April 26, 2007
Yom Ha’Atzmaut 2007: What Israel means to me
Web Extra: Judea Pearl on Charlie Rose
(Page 2 - Previous Page)I once asked my mother how she felt when she arrived. "I came to Israel in the eve of Chanukah, 1935," she said. "The first day after my arrival, I went up to the roof, and I could not believe my eyes -- how deeply blue the sky was, compared with the gray sky that I left behind in Poland. I was breathless!
"Then I met a neighbor, a teacher, who invited me to visit her kindergarten. There I experienced one of the happiest days in my life. Scores of children were standing there loudly singing Chanukah songs, in Hebrew, as if this was the most natural thing to do, as if they had been singing those songs for hundreds of years."
"Why the wonder?" I asked. "Didn't your family celebrate Chanukah in Poland?"
"Not exactly," she said. "Yes, we lit the candles, but it was in a dark corner, with my father whispering the blessing and mumbling "Maoz Tzur" quietly. You see, the neighbors were goyim, and he did not feel comfortable advertising that we celebrated a Jewish holiday. And here I come and suddenly find these toddlers singing 'Maccabee Gibbor!' in full volume, and in the open courtyard."
Just a few months ago, as I was preparing for a Muslim-Jewish dialogue, I read that the Palestinians have decided to view themselves as descendants of the Canaanite tribes conquered by Joshua. I couldn't help but imagine how lonely it must be for a Palestinian boy not to be able to sing "Canaanite-Gibbor" in the language of his ancestors, not to have Canaanite role models after which to name songs, towns and holidays and, more lonely yet, to be taught by teachers who had never heard of his Canaanite ancestors when they went to kindergarten. At that point, I understood the root cause of the Palestinian tragedy: underestimating how indigenous those children were in Bnai-Brak, singing Maccabee-Gibbor before my ecstatic mother.
The relation between Jews and the Land of Israel is an issue that has surfaced quite often in my recent dialogues with Muslims and, admittedly, it evokes some fundamental questions that I have not seen answered with sufficient clarity.
Muslims find it almost impossible to understand why American Jews, the foremost champions against the politicization of religion, identify so strongly with a specific political entity other than one's own country, i.e., the State of Israel. A Pakistani journalist who attended a memorial service for my son in a Jewish school in Maryland commented that he could not possibly imagine a school in Pakistan where students would salute the Saudi flag the way students in that Jewish school saluted the Israeli flag.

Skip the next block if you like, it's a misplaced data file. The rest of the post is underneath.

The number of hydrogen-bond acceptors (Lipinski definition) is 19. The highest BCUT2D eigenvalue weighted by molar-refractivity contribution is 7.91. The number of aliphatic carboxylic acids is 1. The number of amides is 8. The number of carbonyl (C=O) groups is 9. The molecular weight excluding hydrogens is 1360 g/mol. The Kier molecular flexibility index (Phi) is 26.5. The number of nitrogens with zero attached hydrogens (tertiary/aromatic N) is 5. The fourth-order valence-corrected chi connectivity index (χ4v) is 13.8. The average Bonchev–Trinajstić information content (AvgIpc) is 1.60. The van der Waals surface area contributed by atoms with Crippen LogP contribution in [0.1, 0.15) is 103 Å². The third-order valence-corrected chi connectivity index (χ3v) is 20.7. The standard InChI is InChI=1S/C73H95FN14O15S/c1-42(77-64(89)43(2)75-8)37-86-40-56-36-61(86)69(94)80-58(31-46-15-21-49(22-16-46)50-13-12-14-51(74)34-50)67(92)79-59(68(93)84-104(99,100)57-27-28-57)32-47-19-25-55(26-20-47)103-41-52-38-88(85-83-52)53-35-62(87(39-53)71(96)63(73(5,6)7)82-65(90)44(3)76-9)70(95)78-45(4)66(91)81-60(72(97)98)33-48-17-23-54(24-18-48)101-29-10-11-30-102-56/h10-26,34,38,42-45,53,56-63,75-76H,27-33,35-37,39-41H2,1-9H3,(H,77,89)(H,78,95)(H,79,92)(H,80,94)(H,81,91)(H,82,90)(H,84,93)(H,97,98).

One immediate explanation for this emotional connection is, of course, that Jews are concerned for the safety and physical survival of the beleaguered 5.5 million Jews now living in Israel, many of whom are directly related to American Jews. Another, less obvious, answer lies on the latent insecurity that Jews everywhere feel in the Diaspora, for whom the knowledge of Israel's sovereignty provides a psychological security blanket.
Still, these answers do not explain how an emotional identification with a political entity could become so embedded in the spiritual life of synagogues, prayers, and day schools half a world away. The answer here touches on the distinct nature of the Jewish identity and escapes the standard measures by which other religions are defined.
Jewishness, owed to its unique and turbulent history, is more than just a religion. For a Jew, ancestry, religion, history, country, culture, tradition, nationhood and ethnicity are inseparably interrelated. Historical narratives and the ancient landscape in which they unfolded are as much part of the Jewish experience as are any specific beliefs in deity or the hereafter.
This meta-religious characterization of Jews entails an unparalleled intellectual connection to the Holy Land, the birthplace of Jewish history. While this connection bears some resemblance to that which Muslims feel toward Mecca and Christians toward Jerusalem, it is more intensified by national ties because, unlike Islam and Christianity, the Jewish religion was not written with the intention of being transported to other nations or other lands. (Proselytizing is discouraged in Judaism). It was written exclusively for the Jewish nation, and meant to be practiced specifically in the land where this nation was born and shaped.
For example, a third of the Mishna makes sense only in the context of the land of the bible. Establishing a residence in that land is said to be "equivalent to all other mitsvot in the Torah put together" (Sifri, 53). The daily prayers, likewise, have reminded Jews three times each day, for two millennia, of their inevitable return, as a sovereign nation, to that biblical land.
As a result, the collective memories and aspirations of the Jewish people today are expressed in language and imagery that are utterly dependent on this one land. To take away that land from the consciousness of a Jew would be like taking away one of the five books of Moses, or ripping away the story of Bnai-Brak from my grandfather's Haggadah -- the landscape has become the scripture. Clearly, these memories and aspirations do not negate nor diminish ties and aspirations that other people have to that landscape -- shared nativity is not uncommon in the history of nations.
A related question arises from the claim for "Israel's right to exist as a Jewish state." "Why Jewish?" ask Israel's antagonists. "Isn't the notion of religious state anachronistic in modern times? Do you really mean to shape Israel after theocracies like Iran or Pakistan, which favor members of one faith over others?"